For the scores of Yazidis returning to their villages in Northern Iraq, which has now been freed from ISIS militants, the most important concern is finding their missing relatives who, it is believed, could be buried among the hundreds killed by the Islamic State militants.
It is estimated that at least 530 Yazidis are missing from the Hardan village, which was recently liberated by the Iraqi Kurdish forces. One such returnee Haider Khalef distinctly remembers the chilling instructions given by his relatives: "If you don't hear from us, you'll find our bodies near the checkpoint," said Khalef, recalling a telephone conversation.
Khalef had fled the tiny village four months back, but several of his relatives had stayed behind. Earlier last week after the Kurdish forces took over the area, he decided to return to the area in search of his relatives.
For many like Khalef, the search for their "missing" relatives starts from the yet-to-be excavated mounds, which bear clear indications of having been dug in recent days. The few residents of the village,who have returned in search of their loved ones, believe that the mounds are mass graves.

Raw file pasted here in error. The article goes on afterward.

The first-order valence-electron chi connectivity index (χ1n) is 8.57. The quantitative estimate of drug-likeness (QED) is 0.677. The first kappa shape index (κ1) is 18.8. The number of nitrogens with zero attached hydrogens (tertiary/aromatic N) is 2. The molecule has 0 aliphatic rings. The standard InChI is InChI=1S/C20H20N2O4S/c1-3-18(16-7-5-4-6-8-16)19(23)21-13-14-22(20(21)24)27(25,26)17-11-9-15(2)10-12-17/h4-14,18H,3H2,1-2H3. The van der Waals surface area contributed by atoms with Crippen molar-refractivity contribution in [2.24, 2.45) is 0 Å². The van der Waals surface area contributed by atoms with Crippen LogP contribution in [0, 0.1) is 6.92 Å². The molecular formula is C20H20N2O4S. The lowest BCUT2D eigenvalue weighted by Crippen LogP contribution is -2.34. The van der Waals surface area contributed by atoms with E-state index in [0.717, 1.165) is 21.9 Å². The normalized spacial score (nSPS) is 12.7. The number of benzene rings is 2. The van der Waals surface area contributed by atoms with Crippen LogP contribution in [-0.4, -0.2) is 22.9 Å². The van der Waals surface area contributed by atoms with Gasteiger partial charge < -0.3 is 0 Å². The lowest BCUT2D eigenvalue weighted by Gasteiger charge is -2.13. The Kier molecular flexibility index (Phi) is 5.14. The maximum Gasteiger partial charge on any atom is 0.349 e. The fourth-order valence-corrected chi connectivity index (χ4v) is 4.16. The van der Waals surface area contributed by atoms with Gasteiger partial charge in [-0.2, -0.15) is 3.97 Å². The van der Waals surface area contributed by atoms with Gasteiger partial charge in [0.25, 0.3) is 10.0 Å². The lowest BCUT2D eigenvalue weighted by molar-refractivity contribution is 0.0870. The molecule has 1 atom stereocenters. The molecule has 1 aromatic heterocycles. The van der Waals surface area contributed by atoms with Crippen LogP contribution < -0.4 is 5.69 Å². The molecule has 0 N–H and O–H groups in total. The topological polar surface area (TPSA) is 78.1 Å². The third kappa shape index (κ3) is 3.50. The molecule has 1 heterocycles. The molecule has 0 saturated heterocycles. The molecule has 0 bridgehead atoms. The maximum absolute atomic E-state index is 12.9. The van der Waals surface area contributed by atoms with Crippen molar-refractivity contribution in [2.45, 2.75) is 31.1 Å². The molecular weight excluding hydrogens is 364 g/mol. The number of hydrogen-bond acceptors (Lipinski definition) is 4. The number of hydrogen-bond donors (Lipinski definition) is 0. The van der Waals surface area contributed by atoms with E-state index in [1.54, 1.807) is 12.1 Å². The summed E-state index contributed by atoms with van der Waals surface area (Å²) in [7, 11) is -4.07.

Fearing "booby traps," the soldiers wanted to wait for more equipment and finally on 22 December, the Kurds carried out "light digging" on loose grounds. The intial search showed signs that there could be several more bodies buried under. It is believed that the ground was dug using earthmovers and hence digging up would be daunting task.
As witnessed by the Associated Press reporter, the Kurdish fighters initially pulled out pieces of clothing. At one point, they tugged on the elastic waistband of pants visible in the dirt — and it seemed a body was still wearing them. While the group was unable to pull out the body over fears of a booby trap, near the body the soldiers found the ID of a 44-year-old man named Khero Khudeda Rufo. Rufo was recognised by another returning resident, Khaled Wase, as a neighbor who was among the missing.
"They are all from my village and some of my cousins were arrested (by ISIS) and may be here," said Wase, referring to the earth mounds. "My relatives are there along with all those from my village."
Wase and Khalef estimate that some 530 people are missing from Hardan and they believe that most of them have been killed by the militants.
Hardan is just one of the many small villages dotting the plains of northern Iraq, populated by the Yazidi religious community. Back in August when the Islamic State militants swept through the area, its fighters unleashed some of the most brutal atrocities against the Yazidis — whom they consider heretics.
Thousands of Yazidis have been killed, while hundreds of Yazidi women and girls are being sold as sex slaves.